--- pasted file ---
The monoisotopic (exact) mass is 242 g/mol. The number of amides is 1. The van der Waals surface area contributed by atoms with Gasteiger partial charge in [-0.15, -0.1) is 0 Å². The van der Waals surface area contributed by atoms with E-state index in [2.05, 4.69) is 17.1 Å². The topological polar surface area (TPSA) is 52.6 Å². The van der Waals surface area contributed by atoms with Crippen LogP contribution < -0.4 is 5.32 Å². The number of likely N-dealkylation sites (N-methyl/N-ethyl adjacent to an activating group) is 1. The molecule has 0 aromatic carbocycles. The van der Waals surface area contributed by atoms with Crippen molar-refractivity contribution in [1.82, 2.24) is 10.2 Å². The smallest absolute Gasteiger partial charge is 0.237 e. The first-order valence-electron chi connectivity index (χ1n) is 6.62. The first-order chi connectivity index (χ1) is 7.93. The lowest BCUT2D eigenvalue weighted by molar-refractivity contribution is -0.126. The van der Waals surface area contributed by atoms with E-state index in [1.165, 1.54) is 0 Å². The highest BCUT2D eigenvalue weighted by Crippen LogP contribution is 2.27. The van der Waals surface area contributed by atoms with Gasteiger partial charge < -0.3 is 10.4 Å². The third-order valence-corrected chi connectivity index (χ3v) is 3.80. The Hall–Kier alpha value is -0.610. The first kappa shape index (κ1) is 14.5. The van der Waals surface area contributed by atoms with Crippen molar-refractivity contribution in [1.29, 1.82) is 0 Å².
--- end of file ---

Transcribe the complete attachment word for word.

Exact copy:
The monoisotopic (exact) mass is 242 g/mol. The number of amides is 1. The van der Waals surface area contributed by atoms with Gasteiger partial charge in [-0.15, -0.1) is 0 Å². The van der Waals surface area contributed by atoms with E-state index in [2.05, 4.69) is 17.1 Å². The topological polar surface area (TPSA) is 52.6 Å². The van der Waals surface area contributed by atoms with Crippen LogP contribution < -0.4 is 5.32 Å². The number of likely N-dealkylation sites (N-methyl/N-ethyl adjacent to an activating group) is 1. The molecule has 0 aromatic carbocycles. The van der Waals surface area contributed by atoms with Crippen molar-refractivity contribution in [1.82, 2.24) is 10.2 Å². The smallest absolute Gasteiger partial charge is 0.237 e. The first-order valence-electron chi connectivity index (χ1n) is 6.62. The first-order chi connectivity index (χ1) is 7.93. The lowest BCUT2D eigenvalue weighted by molar-refractivity contribution is -0.126. The van der Waals surface area contributed by atoms with E-state index in [1.165, 1.54) is 0 Å². The highest BCUT2D eigenvalue weighted by Crippen LogP contribution is 2.27. The van der Waals surface area contributed by atoms with Gasteiger partial charge < -0.3 is 10.4 Å². The third-order valence-corrected chi connectivity index (χ3v) is 3.80. The Hall–Kier alpha value is -0.610. The first kappa shape index (κ1) is 14.5. The van der Waals surface area contributed by atoms with Crippen molar-refractivity contribution in [1.29, 1.82) is 0 Å².